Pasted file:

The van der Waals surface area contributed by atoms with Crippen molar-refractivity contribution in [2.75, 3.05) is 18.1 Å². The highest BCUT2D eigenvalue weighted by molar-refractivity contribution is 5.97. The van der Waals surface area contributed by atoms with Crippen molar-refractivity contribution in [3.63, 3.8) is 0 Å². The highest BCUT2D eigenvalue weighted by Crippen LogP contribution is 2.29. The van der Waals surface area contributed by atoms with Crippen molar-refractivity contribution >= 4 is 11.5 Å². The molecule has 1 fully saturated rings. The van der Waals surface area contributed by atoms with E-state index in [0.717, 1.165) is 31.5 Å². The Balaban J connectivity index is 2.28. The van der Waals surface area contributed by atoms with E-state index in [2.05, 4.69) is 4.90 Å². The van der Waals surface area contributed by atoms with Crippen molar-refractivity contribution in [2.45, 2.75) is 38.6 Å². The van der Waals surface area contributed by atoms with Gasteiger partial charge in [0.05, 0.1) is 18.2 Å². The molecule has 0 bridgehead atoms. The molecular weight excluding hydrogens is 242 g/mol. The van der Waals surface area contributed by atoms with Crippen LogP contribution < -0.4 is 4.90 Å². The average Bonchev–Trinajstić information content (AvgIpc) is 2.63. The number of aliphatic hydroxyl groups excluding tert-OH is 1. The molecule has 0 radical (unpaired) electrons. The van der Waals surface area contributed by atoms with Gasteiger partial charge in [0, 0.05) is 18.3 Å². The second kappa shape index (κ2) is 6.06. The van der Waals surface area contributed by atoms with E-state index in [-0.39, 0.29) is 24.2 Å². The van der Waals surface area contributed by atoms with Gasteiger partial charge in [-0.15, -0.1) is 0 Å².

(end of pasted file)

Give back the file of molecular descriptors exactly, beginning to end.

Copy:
The van der Waals surface area contributed by atoms with Crippen molar-refractivity contribution in [2.75, 3.05) is 18.1 Å². The highest BCUT2D eigenvalue weighted by molar-refractivity contribution is 5.97. The van der Waals surface area contributed by atoms with Crippen molar-refractivity contribution in [3.63, 3.8) is 0 Å². The highest BCUT2D eigenvalue weighted by Crippen LogP contribution is 2.29. The van der Waals surface area contributed by atoms with Crippen molar-refractivity contribution >= 4 is 11.5 Å². The molecule has 1 fully saturated rings. The van der Waals surface area contributed by atoms with E-state index in [0.717, 1.165) is 31.5 Å². The Balaban J connectivity index is 2.28. The van der Waals surface area contributed by atoms with E-state index in [2.05, 4.69) is 4.90 Å². The van der Waals surface area contributed by atoms with Crippen molar-refractivity contribution in [2.45, 2.75) is 38.6 Å². The van der Waals surface area contributed by atoms with Gasteiger partial charge in [0.05, 0.1) is 18.2 Å². The molecule has 0 bridgehead atoms. The molecular weight excluding hydrogens is 242 g/mol. The van der Waals surface area contributed by atoms with Crippen LogP contribution < -0.4 is 4.90 Å². The average Bonchev–Trinajstić information content (AvgIpc) is 2.63. The number of aliphatic hydroxyl groups excluding tert-OH is 1. The molecule has 0 radical (unpaired) electrons. The van der Waals surface area contributed by atoms with Gasteiger partial charge in [0, 0.05) is 18.3 Å². The second kappa shape index (κ2) is 6.06. The van der Waals surface area contributed by atoms with E-state index in [-0.39, 0.29) is 24.2 Å². The van der Waals surface area contributed by atoms with Gasteiger partial charge in [-0.15, -0.1) is 0 Å².